The controllability of the Qantas QF32 Airbus A380 when one of its a Rolls-Royce engines disintegrated after taking off from Singapore, was a constant issue for its pilots, according to the preliminary report into the incident by the ATSB.
However, it did remain controllable, and the flight deck was manned because of training and checking requirements by a total of three highly experienced captains (not one) as well as a first officer and second officer.
The report released this morning shows that a manufacturing defect in an oil stub pipe may have caused the most serious crisis on board a Qantas jet since a 747-400 came to rest in a golf course at Bangkok in 1999 after a botched landing.
The report says data recorded from the Rolls-Royce Trent 900 inboard engine that failed shows abnormalities began 49 seconds before its intermediate pressure turbine flew apart and sliced through critical parts of a wing, fuel tanks and fuel lines and control cabling, disabling half the jet’s hydraulic systems and seriously degrading other flight control functions.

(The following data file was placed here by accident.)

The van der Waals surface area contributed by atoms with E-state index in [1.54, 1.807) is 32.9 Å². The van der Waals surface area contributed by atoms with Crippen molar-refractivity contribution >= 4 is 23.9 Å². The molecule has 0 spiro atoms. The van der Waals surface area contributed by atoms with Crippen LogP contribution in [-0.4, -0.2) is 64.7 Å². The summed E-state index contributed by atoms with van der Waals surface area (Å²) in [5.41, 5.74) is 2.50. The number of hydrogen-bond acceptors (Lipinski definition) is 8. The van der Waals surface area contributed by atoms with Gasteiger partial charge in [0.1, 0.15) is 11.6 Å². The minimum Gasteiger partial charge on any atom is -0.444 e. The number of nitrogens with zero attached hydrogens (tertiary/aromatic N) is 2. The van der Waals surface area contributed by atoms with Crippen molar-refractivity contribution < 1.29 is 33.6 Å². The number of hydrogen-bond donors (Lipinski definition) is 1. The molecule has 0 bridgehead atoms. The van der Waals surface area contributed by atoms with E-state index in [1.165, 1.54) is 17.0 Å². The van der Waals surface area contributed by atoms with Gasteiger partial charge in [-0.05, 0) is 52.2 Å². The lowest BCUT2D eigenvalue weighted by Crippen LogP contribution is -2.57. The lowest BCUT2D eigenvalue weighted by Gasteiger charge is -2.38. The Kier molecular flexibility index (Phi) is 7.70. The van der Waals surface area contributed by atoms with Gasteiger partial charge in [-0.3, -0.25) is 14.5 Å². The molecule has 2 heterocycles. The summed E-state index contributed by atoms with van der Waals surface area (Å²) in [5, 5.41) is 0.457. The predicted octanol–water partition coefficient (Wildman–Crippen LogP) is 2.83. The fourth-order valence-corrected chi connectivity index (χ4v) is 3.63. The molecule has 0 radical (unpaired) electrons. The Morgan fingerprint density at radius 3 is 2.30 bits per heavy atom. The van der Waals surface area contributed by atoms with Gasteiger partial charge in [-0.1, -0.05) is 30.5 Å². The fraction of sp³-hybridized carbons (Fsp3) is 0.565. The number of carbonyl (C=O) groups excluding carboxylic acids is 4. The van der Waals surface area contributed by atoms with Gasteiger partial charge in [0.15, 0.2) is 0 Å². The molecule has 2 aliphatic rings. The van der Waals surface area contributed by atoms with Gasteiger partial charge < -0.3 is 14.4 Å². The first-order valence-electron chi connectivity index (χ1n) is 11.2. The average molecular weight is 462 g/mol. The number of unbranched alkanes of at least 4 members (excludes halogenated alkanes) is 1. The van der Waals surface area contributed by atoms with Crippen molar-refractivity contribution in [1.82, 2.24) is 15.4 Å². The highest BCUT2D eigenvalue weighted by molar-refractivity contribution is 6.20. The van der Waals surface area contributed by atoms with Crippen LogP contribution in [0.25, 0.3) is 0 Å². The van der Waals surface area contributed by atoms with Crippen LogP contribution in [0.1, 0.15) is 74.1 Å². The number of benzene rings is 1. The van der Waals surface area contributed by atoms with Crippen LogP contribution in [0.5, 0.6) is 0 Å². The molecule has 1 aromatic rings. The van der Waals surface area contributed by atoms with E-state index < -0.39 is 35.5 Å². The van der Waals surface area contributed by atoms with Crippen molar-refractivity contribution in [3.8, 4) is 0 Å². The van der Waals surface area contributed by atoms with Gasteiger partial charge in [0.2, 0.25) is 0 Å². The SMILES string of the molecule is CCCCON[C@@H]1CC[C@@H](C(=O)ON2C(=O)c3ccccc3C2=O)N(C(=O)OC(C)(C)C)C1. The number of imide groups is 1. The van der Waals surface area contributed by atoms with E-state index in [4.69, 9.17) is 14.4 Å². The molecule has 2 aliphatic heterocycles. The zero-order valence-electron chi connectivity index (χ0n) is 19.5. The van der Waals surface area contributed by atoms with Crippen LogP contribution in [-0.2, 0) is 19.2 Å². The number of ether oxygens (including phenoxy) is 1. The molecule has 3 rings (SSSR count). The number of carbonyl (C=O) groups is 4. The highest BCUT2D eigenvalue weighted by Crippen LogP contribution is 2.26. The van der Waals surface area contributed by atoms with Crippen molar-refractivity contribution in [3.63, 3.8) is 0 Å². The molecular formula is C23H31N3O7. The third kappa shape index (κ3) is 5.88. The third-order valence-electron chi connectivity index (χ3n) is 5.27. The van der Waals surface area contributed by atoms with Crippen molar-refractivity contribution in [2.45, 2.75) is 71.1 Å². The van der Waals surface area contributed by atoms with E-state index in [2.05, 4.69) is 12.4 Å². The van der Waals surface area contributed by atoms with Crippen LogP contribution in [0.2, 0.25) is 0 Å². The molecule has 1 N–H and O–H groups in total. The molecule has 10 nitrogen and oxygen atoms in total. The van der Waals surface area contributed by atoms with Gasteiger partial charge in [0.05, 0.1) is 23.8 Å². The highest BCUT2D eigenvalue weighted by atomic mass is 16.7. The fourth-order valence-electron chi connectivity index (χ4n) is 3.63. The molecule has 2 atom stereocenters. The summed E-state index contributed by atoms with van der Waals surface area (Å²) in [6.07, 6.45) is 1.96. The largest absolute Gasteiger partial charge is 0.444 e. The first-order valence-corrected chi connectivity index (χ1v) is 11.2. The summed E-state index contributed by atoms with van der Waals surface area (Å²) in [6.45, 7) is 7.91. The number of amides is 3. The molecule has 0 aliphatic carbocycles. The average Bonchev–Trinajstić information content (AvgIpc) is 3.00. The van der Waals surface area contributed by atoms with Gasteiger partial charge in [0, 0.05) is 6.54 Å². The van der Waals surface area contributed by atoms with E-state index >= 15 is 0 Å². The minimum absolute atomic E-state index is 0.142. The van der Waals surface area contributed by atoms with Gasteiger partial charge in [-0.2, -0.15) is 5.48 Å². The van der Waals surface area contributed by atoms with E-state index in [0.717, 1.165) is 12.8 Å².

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The report doesn’t speculate on the difficulties a normal crew of one captain and a first and second officer might have experienced in dealing with the unprecedented and never anticipated consequences of an uncontained engine failure of this type.
But it makes it clear that the enlarged flight crew on duty methodically worked their way through the crisis, after telling Singapore Airport that they might need to make a rapid emergency landing at any stage in the nearly two hours the stricken jet was aloft.
The report helps set the stage for Qantas to recover a claim for $100 million or more from Rolls-Royce for the direct and consequent costs of the incident, and the grounding of the Qantas A380 fleet until last weekend as part of a process of fully understanding and dealing with the safety issues that arose.
Qantas expects to complete a new set of examinations this afternoon that will allow its gradual resumption of A380 flights to continue. Those additional tests were required after the ATSB yesterday identified a defect in the remains of engine that came apart in the incident.